Therefore, there was a need for a uniform set of rules to fill this void of uncertainty created by the rules.


On 27 November 2020, the Chinese Supreme People’s Court and the Hong Kong Department of Justice signed the Supplemental Arrangement Concerning Mutual Enforcement of Arbitral Awards between the Mainland and the Hong Kong Special Administrative Region (“Supplemental Arrangement”). The Supplemental Arrangement modified the existing Arrangement of 1999.

The main content of the Supplemental Arrangement is as follows:

a. Article 1 clarifies the position of the two stages of enforcement, i.e., recognition and enforcement. Since the 1999 Arrangement does not expressly state the recognition procedure for arbitration awards, debates had been going on in the Mainland Courts about whether it is a pre-requirement for enforcing arbitral awards made in Hong Kong against an award debtor’s assets. The Supplement Arrangement clarified this position of law by clearly stating that the enforcement of arbitral awards specified under the 1999 Arrangement shall be interpreted to cover both procedures for the “recognition” and “enforcement” of the arbitration awards.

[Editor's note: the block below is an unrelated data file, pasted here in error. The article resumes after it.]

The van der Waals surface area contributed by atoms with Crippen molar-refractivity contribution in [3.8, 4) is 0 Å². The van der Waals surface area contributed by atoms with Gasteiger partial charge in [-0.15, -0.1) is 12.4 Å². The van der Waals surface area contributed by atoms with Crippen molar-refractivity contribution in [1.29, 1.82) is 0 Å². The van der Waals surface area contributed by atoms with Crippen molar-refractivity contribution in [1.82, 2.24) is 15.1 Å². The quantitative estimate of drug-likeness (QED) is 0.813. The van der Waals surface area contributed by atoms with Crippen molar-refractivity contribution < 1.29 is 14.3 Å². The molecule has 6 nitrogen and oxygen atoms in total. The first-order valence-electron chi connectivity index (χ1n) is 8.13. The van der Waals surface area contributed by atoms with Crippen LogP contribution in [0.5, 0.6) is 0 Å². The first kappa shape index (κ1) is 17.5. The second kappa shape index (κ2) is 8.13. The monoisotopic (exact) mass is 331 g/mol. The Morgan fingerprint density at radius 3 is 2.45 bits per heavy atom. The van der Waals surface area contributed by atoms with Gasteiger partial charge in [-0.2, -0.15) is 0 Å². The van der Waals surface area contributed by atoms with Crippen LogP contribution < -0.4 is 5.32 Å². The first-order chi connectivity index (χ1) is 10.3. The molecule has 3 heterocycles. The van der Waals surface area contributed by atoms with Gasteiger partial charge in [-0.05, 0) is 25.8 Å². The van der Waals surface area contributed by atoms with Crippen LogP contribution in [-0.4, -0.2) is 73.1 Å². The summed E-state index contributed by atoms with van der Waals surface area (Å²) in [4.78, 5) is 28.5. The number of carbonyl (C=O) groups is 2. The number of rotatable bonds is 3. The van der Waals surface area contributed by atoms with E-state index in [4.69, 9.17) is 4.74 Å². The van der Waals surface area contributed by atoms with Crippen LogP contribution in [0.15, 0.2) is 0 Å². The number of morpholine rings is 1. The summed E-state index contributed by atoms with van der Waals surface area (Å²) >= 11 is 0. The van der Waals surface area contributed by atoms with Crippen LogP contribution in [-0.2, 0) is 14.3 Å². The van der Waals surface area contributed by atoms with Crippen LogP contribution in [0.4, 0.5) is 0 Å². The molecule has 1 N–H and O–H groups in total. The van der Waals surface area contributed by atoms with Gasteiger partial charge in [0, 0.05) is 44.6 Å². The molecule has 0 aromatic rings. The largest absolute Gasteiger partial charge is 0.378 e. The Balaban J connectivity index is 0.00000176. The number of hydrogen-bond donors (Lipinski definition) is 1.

b. Article 2 clarifies the types of arbitral awards under the 1999 Arrangement. It specifies that all arbitral awards made pursuant to the Arbitration Ordinance of Hong Kong can be enforced in the Mainland pursuant to the Supplemental Arrangement. That includes all awards rendered in Hong Kong-seated arbitrations, whether institutional or ad hoc. This aligns with the usual international approach to the seat of arbitration under the New York Convention.

c. Article 3 allows for parallel enforcement of awards both in Hong Kong and China simultaneously, which was earlier barred by the HKAO, under Section 93. This amendment is particularly helpful for enforcement against parties who have assets in multiple jurisdictions, as it facilitates timely enforcement and helps to prevent asset dissipation.